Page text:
The second volume of Economic Survey 2016-17 released earlier last month – another first for India – argues that the introduction of GST partly contributed to “optimism about the medium term”. One hopes that the optimism is well founded and not ‘irrational exuberance’, to borrow Robert Shiller’s phrase. Was the introduction of GST aimed at raising tax compliance by simplifying the indirect tax structure with the aid of information technology? Or, did it aim to structurally reform the Indian economy with a view of increasing employment and reducing inequalities? There is also another important question to pose: is a uniform tax a good policy move in an economy like India where the intra-state and inter-state differences are significant?

Amidst his discussion on inequality, Thomas Piketty rightly writes in Capital that “Taxation is not a technical matter. It is preeminently a political and philosophical issue, perhaps the most important of all political issues.” Hence, it is important that the political economy of GST is rendered transparent. After the introduction of GST, several Indian states have lost their autonomy in public policy owing to a reduction in their tax revenue because the GST subsumes state taxes such as the value added tax (VAT), sales tax, and luxury tax. [The service tax belonged to the centre.] In fact, as GST is a destination tax, Tamil Nadu, a manufacturing state, had opposed it because of a potential revenue loss of around Rs. 9,270 crore. Additional reforms are necessary to ensure that the state’s economic policies are not throttled.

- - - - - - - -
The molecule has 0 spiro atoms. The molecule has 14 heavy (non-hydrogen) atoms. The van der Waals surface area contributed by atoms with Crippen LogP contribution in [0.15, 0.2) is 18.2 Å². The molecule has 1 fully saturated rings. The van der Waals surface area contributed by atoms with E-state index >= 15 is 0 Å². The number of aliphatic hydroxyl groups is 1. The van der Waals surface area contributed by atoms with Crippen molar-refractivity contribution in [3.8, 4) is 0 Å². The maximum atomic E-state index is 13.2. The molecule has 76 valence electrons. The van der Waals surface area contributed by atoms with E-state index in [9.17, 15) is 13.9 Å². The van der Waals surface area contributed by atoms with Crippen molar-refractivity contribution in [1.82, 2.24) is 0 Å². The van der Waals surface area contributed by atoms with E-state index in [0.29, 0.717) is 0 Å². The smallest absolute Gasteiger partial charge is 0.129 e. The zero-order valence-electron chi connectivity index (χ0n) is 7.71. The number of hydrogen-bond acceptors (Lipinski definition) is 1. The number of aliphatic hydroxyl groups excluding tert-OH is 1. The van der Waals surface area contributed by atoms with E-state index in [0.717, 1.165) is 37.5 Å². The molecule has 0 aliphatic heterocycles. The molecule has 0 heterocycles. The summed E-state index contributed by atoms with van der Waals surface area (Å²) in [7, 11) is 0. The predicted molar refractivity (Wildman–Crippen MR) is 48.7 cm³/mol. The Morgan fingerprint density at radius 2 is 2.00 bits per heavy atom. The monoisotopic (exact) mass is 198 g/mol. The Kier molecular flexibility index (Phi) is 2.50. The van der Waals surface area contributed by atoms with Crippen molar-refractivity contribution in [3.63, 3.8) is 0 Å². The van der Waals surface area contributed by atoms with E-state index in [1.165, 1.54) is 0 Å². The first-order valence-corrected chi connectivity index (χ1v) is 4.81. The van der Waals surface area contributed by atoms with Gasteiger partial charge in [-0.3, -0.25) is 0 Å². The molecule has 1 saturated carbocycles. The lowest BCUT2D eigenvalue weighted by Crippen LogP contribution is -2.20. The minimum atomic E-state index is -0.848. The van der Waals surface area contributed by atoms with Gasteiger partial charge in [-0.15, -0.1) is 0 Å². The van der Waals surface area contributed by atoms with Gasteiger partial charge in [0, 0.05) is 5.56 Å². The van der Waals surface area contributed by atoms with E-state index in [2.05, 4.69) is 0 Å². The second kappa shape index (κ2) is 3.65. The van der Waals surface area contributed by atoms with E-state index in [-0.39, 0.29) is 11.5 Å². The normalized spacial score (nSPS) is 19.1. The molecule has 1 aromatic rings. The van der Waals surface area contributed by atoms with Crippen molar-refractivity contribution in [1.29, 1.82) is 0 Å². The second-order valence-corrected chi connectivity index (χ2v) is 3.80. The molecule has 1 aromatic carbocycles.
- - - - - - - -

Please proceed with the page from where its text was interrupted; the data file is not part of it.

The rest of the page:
If simplification of the tax structure was a central goal, the four tax slabs of 5%, 12%, 18%, and 28% do not make sense. However, if the government has an additional goal of influencing consumer choices, different tax slabs make sense. Yet, our current GST tax structure eludes easy interpretation. For instance, why should pens be taxed at 18% and now cost more? And why should sanitary napkins be taxed at 18% and now cost more? There appears to be no obvious economic or social logic behind this classification.

On looking closer, the GST classification for goods and services appears to be based on the ‘ability to pay’ principle and therefore progressive in spirit. Hence, non-AC train travel is GST exempt while AC train travel is taxed at 5%. Similarly, while non-AC hotel services are taxed at 12%, the services in AC hotels attract a tax of 18%. From the perspective of the consumer, it is indeed the case that those who consume ‘luxuries’ (e.g., services in Five-star hotels and restaurants) have to pay a higher GST than those who consume ‘necessaries’ such as education and health services. But how are the producers affected?